Oxford Brookes launches brand new Criminology course
Thursday, 08 September 2016
The Faculty of Humanities and Social Sciences are pleased to announce the launch of a new undergraduate degree in Criminology.
The course has been designed to tackle fundamental questions behind what makes an act or action a crime and look at how crime can be analysed from both a social and political perspective. It will include topics as diverse as crime and punishment through the ages to Robo-Cops and ASBOs.
The course will be taught from an interdisciplinary perspective spanning the fields of Social Sciences, History and Law and the University’s commitment to research-led teaching will be a prominent feature in this new degree programme.
We are very excited about the launch of this new course. It has been developed in close collaboration with external stakeholders, current students, recent graduates and with advice from expert colleagues in the field.Richard Huggins, Principal Lecturer, Department of Social Sciences, Oxford Brookes University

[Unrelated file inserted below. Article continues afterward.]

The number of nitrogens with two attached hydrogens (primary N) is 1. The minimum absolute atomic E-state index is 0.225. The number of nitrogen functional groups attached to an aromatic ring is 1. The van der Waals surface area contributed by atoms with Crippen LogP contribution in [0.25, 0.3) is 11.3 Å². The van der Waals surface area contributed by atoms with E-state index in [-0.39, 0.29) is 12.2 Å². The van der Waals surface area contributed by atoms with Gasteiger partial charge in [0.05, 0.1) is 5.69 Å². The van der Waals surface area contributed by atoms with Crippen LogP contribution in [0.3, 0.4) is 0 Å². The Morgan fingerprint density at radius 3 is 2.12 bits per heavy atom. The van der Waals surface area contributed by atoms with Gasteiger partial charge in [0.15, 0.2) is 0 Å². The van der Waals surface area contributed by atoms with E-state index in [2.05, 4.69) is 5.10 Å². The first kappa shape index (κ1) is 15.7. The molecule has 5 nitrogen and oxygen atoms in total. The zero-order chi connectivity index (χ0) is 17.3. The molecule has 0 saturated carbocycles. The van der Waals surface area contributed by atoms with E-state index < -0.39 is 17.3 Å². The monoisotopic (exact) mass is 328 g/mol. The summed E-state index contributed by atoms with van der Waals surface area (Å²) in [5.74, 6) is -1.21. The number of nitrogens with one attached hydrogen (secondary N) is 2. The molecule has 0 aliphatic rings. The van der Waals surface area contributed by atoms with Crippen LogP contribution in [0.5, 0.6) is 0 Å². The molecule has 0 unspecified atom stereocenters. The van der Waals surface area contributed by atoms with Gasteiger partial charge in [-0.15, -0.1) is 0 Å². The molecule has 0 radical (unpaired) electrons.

Criminological theory expert Richard Huggins, who has over two decades of research expertise around substance use and misuse, homelessness and social inclusion, will act as programme lead for the new course. Speaking about the launch of the new programme he said: "We are very excited about the launch of this new course. It has been developed in close collaboration with external stakeholders, current students, recent graduates and with advice from expert colleagues in the field. The course offers students a varied, interdisciplinary and up-to-date programme in criminology in a global context."
Professor Anne-Marie Kilday, Britain’s only professor of Criminal History, will offer the historical approach to the teaching of criminology. Anne-Marie specialises in the history of violent crimes and has previously been the recipient of a Brookes Union teaching award for her inspirational lecturing style.
The course will also offers some law options for students especially interested in the policies and processes of the criminal justice system.
The course is currently accepting applications for an enrolment date of September 2017. To find out more or to apply please visit the Criminology course entry page.